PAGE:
The Race Face Next SL carbon handlebar flexes, and that’s OK. All handlebars flex, especially carbon fiber ones. It’s the manner in which the Next SL carbon bar flexes that makes it worth taking a look.
That, and it’s incredibly lightweight.
Race Face says the new bar’s vertical flex helps reduce arm fatigue, a topic we’re exploring for a new tech series (stay tuned). So the Next SL carbon bar flexes vertically to reduce impact forces. But its asymmetric carbon layup has reinforced fore-aft material to ensure the bar doesn’t flex horizontally, which would sacrifice control and handling.
Next SL carbon handlebar flex: do you need it?
Given that your mountain bike likely has a suspension fork on it, as well as a cushiony tire (and maybe a tube?), and you likely have an arm or two that bend somewhere in the middle, do you really need a handlebar that flexes?
The Next SL carbon handlebar might deliver more noticeable benefits to XC racers who run shorter, firmer suspension setups. But anytime we can reduce vibration and micro impacts, we reduce arm fatigue. It’s just that you may notice it less the longer your fork’s travel gets.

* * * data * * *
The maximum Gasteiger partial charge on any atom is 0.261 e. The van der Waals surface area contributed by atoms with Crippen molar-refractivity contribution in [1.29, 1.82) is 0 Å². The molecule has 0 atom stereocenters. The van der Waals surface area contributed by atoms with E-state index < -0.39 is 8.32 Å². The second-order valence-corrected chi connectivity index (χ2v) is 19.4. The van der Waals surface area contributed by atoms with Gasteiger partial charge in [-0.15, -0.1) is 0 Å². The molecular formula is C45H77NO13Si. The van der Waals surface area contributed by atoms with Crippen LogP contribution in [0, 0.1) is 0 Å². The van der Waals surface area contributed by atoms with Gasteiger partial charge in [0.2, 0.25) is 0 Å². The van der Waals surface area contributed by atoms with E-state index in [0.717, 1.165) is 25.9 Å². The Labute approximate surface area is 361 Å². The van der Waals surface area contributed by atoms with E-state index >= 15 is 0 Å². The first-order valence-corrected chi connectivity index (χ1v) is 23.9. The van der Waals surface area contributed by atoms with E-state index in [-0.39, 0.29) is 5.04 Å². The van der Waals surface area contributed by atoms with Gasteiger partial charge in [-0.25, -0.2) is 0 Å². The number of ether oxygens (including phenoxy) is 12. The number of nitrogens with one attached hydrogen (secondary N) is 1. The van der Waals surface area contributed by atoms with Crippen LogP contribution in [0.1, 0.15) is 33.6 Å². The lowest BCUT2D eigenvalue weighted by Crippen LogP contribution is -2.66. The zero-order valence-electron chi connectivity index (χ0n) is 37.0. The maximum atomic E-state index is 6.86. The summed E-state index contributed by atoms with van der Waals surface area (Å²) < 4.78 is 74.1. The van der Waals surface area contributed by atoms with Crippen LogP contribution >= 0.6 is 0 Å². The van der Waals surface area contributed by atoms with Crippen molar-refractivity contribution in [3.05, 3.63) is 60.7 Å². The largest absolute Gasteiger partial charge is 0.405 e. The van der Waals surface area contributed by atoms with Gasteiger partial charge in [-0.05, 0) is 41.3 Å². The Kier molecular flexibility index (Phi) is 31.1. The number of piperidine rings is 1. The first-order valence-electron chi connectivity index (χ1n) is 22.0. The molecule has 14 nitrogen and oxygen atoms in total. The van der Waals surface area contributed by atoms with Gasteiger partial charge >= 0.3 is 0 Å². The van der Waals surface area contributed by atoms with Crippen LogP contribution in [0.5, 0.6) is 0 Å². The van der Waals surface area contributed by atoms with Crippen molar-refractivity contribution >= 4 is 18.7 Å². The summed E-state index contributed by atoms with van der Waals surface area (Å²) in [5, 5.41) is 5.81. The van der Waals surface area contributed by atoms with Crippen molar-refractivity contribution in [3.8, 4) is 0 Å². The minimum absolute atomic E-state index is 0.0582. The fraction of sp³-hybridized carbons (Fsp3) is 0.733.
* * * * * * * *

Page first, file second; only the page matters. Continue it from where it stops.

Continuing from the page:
Race Face isn’t saying exactly how much flex you get, though. That’s proprietary. But company reps did say that the Next SL handlebar is less stiff than the Next 760mm handlebar, which is generally considered pretty darn stiff.
The new Next SL bar has a 35mm clamp diameter, 740mm width, 8 degrees of backsweep, and 10mm rise…a fairly standard set of specs these days, which Race Face says were based on rider feedback.
What’s not so standard is getting a bar like this down to just 167g. Race Face says the bar is the lightest in the XC/Trail category, making the flex a pure bonus for weight weenies.
The handlebars were designed largely with XC riders in mind. So Race Face recommends installing these on a bike with 130-140mm of travel, though you could use them up to 150mm too. The max rider weight (with all your gear) is 266 pounds.